Of Banks And Narratives

We begin our story with two cities in the 1975 – New York and Damascus. A new idea of how to run society had taken hold of those in power, forever changing the world. And it was in New York that this idea had appeared in the western world. By the 1970s, New York was on the verge of collapse, and the city had borrowed too much over the past 30 years. Since World War 2, New York was consistently borrowing large sums of money to pay for it’s growing services and public welfare. But the banks had lent enough, and stopped loaning the city all together. While this was happening, the middle class was also leaving the city, further mounting pressure on the city to find another form of income. It was in 1975 when the banks just stopped lending money, completely blowing off a regularly scheduled meeting to issue bonds.

They were supposed to turn up at 11:00 AM. But by that time, it was clear they were not showing up. So the meeting was rescheduled for 2:00 PM. And again, it seemed they were not going to show up. Instead, they insisted that in order to protect their loans, they should be allowed to take control of the city. And while the city appealed to the president with little interest, a new committee was set up to manage the cities finances. Eight out of the nine members were bankers. This was the start of an extraordinary experiment where the financial institutions took power away from the politicians and began to run society themselves.

But the city had no other option. They had borrowed too much. What followed was their insistence that thousands of teachers, policemen, and firemen be sacked. And from this a new kind of politics was born. The politicians had the idea that they solved the problem through negotiations and deals. But the bankers had a completely different view. They were just the representatives of something that couldn’t be negotiated with the logic of the market. To them, there was no alternative to this new system. It should run society.

But the extraordinary thing was, no one opposed the banks. The radicals and the left-wingers who, 10 years before, had dreamt of changing America through revolution, did nothing. They had retreated and were living in the abandoned buildings in Manhattan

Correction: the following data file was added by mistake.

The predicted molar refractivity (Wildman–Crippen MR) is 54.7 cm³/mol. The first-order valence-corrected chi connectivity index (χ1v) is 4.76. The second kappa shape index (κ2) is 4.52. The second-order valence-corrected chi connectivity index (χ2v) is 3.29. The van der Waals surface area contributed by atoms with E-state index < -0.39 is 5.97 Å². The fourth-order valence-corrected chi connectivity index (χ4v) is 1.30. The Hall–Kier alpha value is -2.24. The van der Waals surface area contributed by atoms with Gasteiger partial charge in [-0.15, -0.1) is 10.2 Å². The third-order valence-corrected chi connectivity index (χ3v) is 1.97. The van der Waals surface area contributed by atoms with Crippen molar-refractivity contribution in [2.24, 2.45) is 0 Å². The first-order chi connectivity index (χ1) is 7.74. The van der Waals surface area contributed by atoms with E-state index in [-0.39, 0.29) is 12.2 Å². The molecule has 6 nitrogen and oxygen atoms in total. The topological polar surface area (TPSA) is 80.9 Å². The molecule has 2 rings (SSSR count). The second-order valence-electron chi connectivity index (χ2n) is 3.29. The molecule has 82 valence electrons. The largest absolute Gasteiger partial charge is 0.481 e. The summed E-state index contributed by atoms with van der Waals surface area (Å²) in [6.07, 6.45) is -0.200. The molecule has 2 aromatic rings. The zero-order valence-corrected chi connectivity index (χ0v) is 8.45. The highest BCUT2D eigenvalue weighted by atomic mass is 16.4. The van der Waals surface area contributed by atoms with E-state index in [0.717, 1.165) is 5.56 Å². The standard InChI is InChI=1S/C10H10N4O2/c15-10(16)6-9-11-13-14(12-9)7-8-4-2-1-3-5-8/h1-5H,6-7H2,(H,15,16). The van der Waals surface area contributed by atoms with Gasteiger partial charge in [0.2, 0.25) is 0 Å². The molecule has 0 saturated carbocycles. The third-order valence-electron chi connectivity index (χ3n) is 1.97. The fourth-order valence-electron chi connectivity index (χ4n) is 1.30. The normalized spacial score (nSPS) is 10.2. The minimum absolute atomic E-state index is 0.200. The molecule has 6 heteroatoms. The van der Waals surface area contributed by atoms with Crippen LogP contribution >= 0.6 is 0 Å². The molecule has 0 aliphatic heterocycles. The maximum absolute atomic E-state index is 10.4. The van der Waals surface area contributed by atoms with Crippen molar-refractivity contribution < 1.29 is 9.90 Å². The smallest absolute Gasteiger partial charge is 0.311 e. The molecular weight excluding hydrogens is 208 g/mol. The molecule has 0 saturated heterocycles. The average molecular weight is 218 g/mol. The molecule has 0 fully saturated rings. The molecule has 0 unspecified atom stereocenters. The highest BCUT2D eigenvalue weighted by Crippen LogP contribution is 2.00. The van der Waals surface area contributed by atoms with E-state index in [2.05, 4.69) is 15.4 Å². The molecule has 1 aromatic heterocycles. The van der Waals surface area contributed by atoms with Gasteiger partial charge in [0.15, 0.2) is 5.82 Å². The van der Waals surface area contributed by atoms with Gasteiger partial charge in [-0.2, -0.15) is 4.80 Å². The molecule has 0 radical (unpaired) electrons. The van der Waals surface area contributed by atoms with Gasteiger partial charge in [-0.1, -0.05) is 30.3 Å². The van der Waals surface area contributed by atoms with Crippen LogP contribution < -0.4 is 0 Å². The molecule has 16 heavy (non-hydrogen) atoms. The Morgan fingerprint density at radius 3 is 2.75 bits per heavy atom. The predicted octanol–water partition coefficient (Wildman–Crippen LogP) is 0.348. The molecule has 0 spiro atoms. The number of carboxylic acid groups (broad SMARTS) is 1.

4 thoughts on “Hypernormalization S1E1”

  1. Hello, watched your videos and site with interest. One question — you use my term “hypernormalization” (coined and introduced in my book (Alexei Yurchak, “Everything Was Forever, Until It Was No More: The last Soviet generation”, 2005) but you never refer to the book, its author and the origin of the term. This strikes me as unfair. Is it possible to fix this fact?

    1. To be honest, this project started as an update to Adam Curtis’ documentary by the same name, and I don’t think he mentioned it either, but I will most definitely include it with future updates. I’ll also look into your book and maybe make an entire episode going over it? I’m sorry if this seemed intentional, it was not! This is just a lot of information for one man to consolidate into a series. Thank you for letting me know, I don’t seem to get much feedback yet since these videos are still small in viewership. I can update the videos on this site to reflect your book, but as for YouTube, I can’t re-upload the video and keep the view counts. I’ll update the description however, and in all future episodes I’ll also include you in the credits at the end. Again, I apologize if you thought this was intentional! It was not!

    2. And I think I just figured out why I didn’t realize who coined it. Adam Curtis uses the British spelling of it, but I believe you use the version I use, and I never google searched that specific spelling. Usually I would use his version in my searches, spelled “HyperNormalisation”. Glad to see I was spelling it correctly!

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